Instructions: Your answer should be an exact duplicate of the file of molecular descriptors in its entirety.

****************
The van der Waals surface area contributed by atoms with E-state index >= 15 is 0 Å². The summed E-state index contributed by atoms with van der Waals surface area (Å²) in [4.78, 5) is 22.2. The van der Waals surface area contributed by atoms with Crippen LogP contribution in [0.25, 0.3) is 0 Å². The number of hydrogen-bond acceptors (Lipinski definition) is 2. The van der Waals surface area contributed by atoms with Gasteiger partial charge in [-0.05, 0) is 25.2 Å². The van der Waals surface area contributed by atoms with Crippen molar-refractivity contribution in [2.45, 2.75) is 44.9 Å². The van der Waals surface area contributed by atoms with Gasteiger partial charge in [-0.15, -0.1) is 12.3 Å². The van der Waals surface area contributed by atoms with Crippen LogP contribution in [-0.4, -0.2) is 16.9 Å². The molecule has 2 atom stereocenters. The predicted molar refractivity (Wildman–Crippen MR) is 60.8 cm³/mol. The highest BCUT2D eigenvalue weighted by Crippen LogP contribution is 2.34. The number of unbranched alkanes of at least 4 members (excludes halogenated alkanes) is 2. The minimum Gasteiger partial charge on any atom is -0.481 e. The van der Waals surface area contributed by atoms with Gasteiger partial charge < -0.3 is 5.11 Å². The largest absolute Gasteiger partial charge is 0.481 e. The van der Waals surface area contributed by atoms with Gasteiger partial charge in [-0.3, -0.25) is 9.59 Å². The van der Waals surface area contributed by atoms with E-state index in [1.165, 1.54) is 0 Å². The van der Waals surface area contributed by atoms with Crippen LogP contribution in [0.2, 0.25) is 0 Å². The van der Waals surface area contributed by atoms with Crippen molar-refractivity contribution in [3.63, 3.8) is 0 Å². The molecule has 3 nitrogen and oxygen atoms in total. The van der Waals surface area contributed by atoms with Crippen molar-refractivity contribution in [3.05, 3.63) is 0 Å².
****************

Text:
The van der Waals surface area contributed by atoms with E-state index >= 15 is 0 Å². The summed E-state index contributed by atoms with van der Waals surface area (Å²) in [4.78, 5) is 22.2. The van der Waals surface area contributed by atoms with Crippen LogP contribution in [0.25, 0.3) is 0 Å². The number of hydrogen-bond acceptors (Lipinski definition) is 2. The van der Waals surface area contributed by atoms with Gasteiger partial charge in [-0.05, 0) is 25.2 Å². The van der Waals surface area contributed by atoms with Crippen molar-refractivity contribution in [2.45, 2.75) is 44.9 Å². The van der Waals surface area contributed by atoms with Gasteiger partial charge in [-0.15, -0.1) is 12.3 Å². The van der Waals surface area contributed by atoms with Crippen LogP contribution in [-0.4, -0.2) is 16.9 Å². The molecule has 2 atom stereocenters. The predicted molar refractivity (Wildman–Crippen MR) is 60.8 cm³/mol. The highest BCUT2D eigenvalue weighted by Crippen LogP contribution is 2.34. The number of unbranched alkanes of at least 4 members (excludes halogenated alkanes) is 2. The minimum Gasteiger partial charge on any atom is -0.481 e. The van der Waals surface area contributed by atoms with Gasteiger partial charge < -0.3 is 5.11 Å². The largest absolute Gasteiger partial charge is 0.481 e. The van der Waals surface area contributed by atoms with Gasteiger partial charge in [-0.3, -0.25) is 9.59 Å². The van der Waals surface area contributed by atoms with E-state index in [1.165, 1.54) is 0 Å². The van der Waals surface area contributed by atoms with Crippen LogP contribution in [0.2, 0.25) is 0 Å². The van der Waals surface area contributed by atoms with Crippen molar-refractivity contribution in [3.63, 3.8) is 0 Å². The molecule has 3 nitrogen and oxygen atoms in total. The van der Waals surface area contributed by atoms with Crippen molar-refractivity contribution in [3.05, 3.63) is 0 Å².